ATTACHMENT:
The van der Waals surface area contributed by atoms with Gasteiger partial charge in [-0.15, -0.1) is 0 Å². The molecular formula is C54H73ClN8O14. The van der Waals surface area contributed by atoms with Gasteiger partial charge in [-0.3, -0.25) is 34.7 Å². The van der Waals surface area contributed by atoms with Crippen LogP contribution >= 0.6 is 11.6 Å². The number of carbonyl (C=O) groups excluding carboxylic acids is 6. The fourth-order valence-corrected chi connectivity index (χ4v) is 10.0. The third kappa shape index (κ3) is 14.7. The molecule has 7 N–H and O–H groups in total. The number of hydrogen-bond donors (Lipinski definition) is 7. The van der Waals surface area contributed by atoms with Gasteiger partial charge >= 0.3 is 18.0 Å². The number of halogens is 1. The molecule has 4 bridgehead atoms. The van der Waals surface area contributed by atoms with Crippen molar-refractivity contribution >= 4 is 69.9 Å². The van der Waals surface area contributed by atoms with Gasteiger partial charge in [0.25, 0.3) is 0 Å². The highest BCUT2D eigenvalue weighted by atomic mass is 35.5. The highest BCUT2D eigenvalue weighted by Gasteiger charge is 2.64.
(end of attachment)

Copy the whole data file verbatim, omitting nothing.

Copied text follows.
The van der Waals surface area contributed by atoms with Gasteiger partial charge in [-0.15, -0.1) is 0 Å². The molecular formula is C54H73ClN8O14. The van der Waals surface area contributed by atoms with Gasteiger partial charge in [-0.3, -0.25) is 34.7 Å². The van der Waals surface area contributed by atoms with Crippen LogP contribution >= 0.6 is 11.6 Å². The number of carbonyl (C=O) groups excluding carboxylic acids is 6. The fourth-order valence-corrected chi connectivity index (χ4v) is 10.0. The third kappa shape index (κ3) is 14.7. The molecule has 7 N–H and O–H groups in total. The number of hydrogen-bond donors (Lipinski definition) is 7. The van der Waals surface area contributed by atoms with Gasteiger partial charge >= 0.3 is 18.0 Å². The number of halogens is 1. The molecule has 4 bridgehead atoms. The van der Waals surface area contributed by atoms with Crippen molar-refractivity contribution >= 4 is 69.9 Å². The van der Waals surface area contributed by atoms with Gasteiger partial charge in [0.25, 0.3) is 0 Å². The highest BCUT2D eigenvalue weighted by atomic mass is 35.5. The highest BCUT2D eigenvalue weighted by Gasteiger charge is 2.64.